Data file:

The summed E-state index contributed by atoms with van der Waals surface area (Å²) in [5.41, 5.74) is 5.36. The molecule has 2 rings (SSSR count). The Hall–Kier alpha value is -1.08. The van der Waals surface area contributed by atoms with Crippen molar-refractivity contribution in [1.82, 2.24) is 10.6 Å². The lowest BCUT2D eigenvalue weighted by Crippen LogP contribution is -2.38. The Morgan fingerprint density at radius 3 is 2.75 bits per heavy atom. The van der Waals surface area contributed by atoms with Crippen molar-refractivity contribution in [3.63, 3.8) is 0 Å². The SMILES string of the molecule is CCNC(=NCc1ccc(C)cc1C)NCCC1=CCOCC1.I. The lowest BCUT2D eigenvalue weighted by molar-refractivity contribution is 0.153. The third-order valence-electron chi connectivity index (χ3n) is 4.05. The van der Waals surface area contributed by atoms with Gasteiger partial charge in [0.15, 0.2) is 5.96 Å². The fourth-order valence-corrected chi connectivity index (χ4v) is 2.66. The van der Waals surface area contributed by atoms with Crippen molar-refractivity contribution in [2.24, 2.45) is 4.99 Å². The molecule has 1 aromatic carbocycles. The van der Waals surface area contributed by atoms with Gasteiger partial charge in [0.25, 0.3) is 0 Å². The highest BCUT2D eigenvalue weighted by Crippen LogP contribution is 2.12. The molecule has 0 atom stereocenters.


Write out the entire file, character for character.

The summed E-state index contributed by atoms with van der Waals surface area (Å²) in [5.41, 5.74) is 5.36. The molecule has 2 rings (SSSR count). The Hall–Kier alpha value is -1.08. The van der Waals surface area contributed by atoms with Crippen molar-refractivity contribution in [1.82, 2.24) is 10.6 Å². The lowest BCUT2D eigenvalue weighted by Crippen LogP contribution is -2.38. The Morgan fingerprint density at radius 3 is 2.75 bits per heavy atom. The van der Waals surface area contributed by atoms with Crippen molar-refractivity contribution in [3.63, 3.8) is 0 Å². The SMILES string of the molecule is CCNC(=NCc1ccc(C)cc1C)NCCC1=CCOCC1.I. The lowest BCUT2D eigenvalue weighted by molar-refractivity contribution is 0.153. The third-order valence-electron chi connectivity index (χ3n) is 4.05. The van der Waals surface area contributed by atoms with Gasteiger partial charge in [0.15, 0.2) is 5.96 Å². The fourth-order valence-corrected chi connectivity index (χ4v) is 2.66. The van der Waals surface area contributed by atoms with Crippen molar-refractivity contribution in [2.24, 2.45) is 4.99 Å². The molecule has 1 aromatic carbocycles. The van der Waals surface area contributed by atoms with Gasteiger partial charge in [0.25, 0.3) is 0 Å². The highest BCUT2D eigenvalue weighted by Crippen LogP contribution is 2.12. The molecule has 0 atom stereocenters.